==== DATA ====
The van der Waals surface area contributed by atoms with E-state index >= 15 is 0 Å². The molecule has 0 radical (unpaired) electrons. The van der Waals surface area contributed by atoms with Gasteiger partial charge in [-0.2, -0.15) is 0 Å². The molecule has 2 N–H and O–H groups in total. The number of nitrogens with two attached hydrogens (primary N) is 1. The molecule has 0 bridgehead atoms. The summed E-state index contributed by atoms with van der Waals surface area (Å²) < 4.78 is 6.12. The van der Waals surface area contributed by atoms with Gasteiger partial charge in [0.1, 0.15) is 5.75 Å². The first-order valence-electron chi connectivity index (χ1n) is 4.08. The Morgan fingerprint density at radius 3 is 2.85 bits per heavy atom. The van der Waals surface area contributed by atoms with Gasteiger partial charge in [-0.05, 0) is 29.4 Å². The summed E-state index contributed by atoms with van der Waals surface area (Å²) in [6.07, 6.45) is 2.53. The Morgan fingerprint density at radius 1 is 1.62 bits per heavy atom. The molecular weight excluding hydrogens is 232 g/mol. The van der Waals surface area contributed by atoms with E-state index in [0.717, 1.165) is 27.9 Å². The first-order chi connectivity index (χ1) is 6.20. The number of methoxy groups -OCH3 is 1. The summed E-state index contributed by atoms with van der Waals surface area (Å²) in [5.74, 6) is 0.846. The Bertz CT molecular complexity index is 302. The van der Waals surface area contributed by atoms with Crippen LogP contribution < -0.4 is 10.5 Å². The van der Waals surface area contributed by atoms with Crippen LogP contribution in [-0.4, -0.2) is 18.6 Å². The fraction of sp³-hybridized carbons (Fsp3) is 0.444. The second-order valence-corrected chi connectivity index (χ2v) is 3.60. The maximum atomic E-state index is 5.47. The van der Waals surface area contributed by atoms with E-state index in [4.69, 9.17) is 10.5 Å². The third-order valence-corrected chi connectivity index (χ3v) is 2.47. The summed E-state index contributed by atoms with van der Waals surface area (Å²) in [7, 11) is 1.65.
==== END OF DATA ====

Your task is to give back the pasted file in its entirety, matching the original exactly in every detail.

The van der Waals surface area contributed by atoms with E-state index >= 15 is 0 Å². The molecule has 0 radical (unpaired) electrons. The van der Waals surface area contributed by atoms with Gasteiger partial charge in [-0.2, -0.15) is 0 Å². The molecule has 2 N–H and O–H groups in total. The number of nitrogens with two attached hydrogens (primary N) is 1. The molecule has 0 bridgehead atoms. The summed E-state index contributed by atoms with van der Waals surface area (Å²) < 4.78 is 6.12. The van der Waals surface area contributed by atoms with Gasteiger partial charge in [0.1, 0.15) is 5.75 Å². The first-order valence-electron chi connectivity index (χ1n) is 4.08. The Morgan fingerprint density at radius 3 is 2.85 bits per heavy atom. The van der Waals surface area contributed by atoms with Gasteiger partial charge in [-0.05, 0) is 29.4 Å². The summed E-state index contributed by atoms with van der Waals surface area (Å²) in [6.07, 6.45) is 2.53. The Morgan fingerprint density at radius 1 is 1.62 bits per heavy atom. The molecular weight excluding hydrogens is 232 g/mol. The van der Waals surface area contributed by atoms with E-state index in [0.717, 1.165) is 27.9 Å². The first-order chi connectivity index (χ1) is 6.20. The number of methoxy groups -OCH3 is 1. The summed E-state index contributed by atoms with van der Waals surface area (Å²) in [5.74, 6) is 0.846. The Bertz CT molecular complexity index is 302. The van der Waals surface area contributed by atoms with Crippen LogP contribution < -0.4 is 10.5 Å². The van der Waals surface area contributed by atoms with Crippen LogP contribution in [-0.4, -0.2) is 18.6 Å². The fraction of sp³-hybridized carbons (Fsp3) is 0.444. The second-order valence-corrected chi connectivity index (χ2v) is 3.60. The maximum atomic E-state index is 5.47. The van der Waals surface area contributed by atoms with E-state index in [4.69, 9.17) is 10.5 Å². The third-order valence-corrected chi connectivity index (χ3v) is 2.47. The summed E-state index contributed by atoms with van der Waals surface area (Å²) in [7, 11) is 1.65.